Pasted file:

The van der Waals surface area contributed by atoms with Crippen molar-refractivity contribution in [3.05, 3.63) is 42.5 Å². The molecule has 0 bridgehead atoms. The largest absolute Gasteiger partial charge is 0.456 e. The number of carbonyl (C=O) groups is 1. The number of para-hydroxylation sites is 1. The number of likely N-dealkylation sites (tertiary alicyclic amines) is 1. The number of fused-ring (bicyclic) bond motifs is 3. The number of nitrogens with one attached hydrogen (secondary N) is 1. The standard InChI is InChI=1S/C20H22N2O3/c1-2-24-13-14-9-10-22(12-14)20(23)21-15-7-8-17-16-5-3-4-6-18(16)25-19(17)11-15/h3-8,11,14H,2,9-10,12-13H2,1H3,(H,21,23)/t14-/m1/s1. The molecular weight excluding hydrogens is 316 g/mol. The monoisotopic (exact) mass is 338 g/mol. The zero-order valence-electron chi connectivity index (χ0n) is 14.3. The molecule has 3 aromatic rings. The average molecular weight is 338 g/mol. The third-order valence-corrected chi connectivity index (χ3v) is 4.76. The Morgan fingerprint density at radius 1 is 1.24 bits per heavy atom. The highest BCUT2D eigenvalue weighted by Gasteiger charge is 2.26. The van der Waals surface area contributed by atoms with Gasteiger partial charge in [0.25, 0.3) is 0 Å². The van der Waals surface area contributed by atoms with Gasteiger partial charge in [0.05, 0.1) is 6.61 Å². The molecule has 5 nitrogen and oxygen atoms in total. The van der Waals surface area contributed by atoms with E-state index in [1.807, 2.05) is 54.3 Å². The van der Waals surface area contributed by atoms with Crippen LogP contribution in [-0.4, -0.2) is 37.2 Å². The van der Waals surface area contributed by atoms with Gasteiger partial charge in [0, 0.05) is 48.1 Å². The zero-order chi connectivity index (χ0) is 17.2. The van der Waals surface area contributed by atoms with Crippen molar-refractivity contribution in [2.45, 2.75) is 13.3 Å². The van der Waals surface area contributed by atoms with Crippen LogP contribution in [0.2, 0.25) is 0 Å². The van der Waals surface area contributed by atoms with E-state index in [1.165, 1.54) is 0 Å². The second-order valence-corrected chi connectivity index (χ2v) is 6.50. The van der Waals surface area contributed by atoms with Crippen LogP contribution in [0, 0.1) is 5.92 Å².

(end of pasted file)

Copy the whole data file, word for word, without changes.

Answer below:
The van der Waals surface area contributed by atoms with Crippen molar-refractivity contribution in [3.05, 3.63) is 42.5 Å². The molecule has 0 bridgehead atoms. The largest absolute Gasteiger partial charge is 0.456 e. The number of carbonyl (C=O) groups is 1. The number of para-hydroxylation sites is 1. The number of likely N-dealkylation sites (tertiary alicyclic amines) is 1. The number of fused-ring (bicyclic) bond motifs is 3. The number of nitrogens with one attached hydrogen (secondary N) is 1. The standard InChI is InChI=1S/C20H22N2O3/c1-2-24-13-14-9-10-22(12-14)20(23)21-15-7-8-17-16-5-3-4-6-18(16)25-19(17)11-15/h3-8,11,14H,2,9-10,12-13H2,1H3,(H,21,23)/t14-/m1/s1. The molecular weight excluding hydrogens is 316 g/mol. The monoisotopic (exact) mass is 338 g/mol. The zero-order valence-electron chi connectivity index (χ0n) is 14.3. The molecule has 3 aromatic rings. The average molecular weight is 338 g/mol. The third-order valence-corrected chi connectivity index (χ3v) is 4.76. The Morgan fingerprint density at radius 1 is 1.24 bits per heavy atom. The highest BCUT2D eigenvalue weighted by Gasteiger charge is 2.26. The van der Waals surface area contributed by atoms with Gasteiger partial charge in [0.25, 0.3) is 0 Å². The van der Waals surface area contributed by atoms with Gasteiger partial charge in [0.05, 0.1) is 6.61 Å². The molecule has 5 nitrogen and oxygen atoms in total. The van der Waals surface area contributed by atoms with E-state index in [1.807, 2.05) is 54.3 Å². The van der Waals surface area contributed by atoms with Crippen LogP contribution in [-0.4, -0.2) is 37.2 Å². The van der Waals surface area contributed by atoms with Gasteiger partial charge in [0, 0.05) is 48.1 Å². The zero-order chi connectivity index (χ0) is 17.2. The van der Waals surface area contributed by atoms with Crippen molar-refractivity contribution in [2.45, 2.75) is 13.3 Å². The van der Waals surface area contributed by atoms with Crippen LogP contribution in [0.2, 0.25) is 0 Å². The van der Waals surface area contributed by atoms with E-state index in [1.165, 1.54) is 0 Å². The second-order valence-corrected chi connectivity index (χ2v) is 6.50. The van der Waals surface area contributed by atoms with Crippen LogP contribution in [0, 0.1) is 5.92 Å².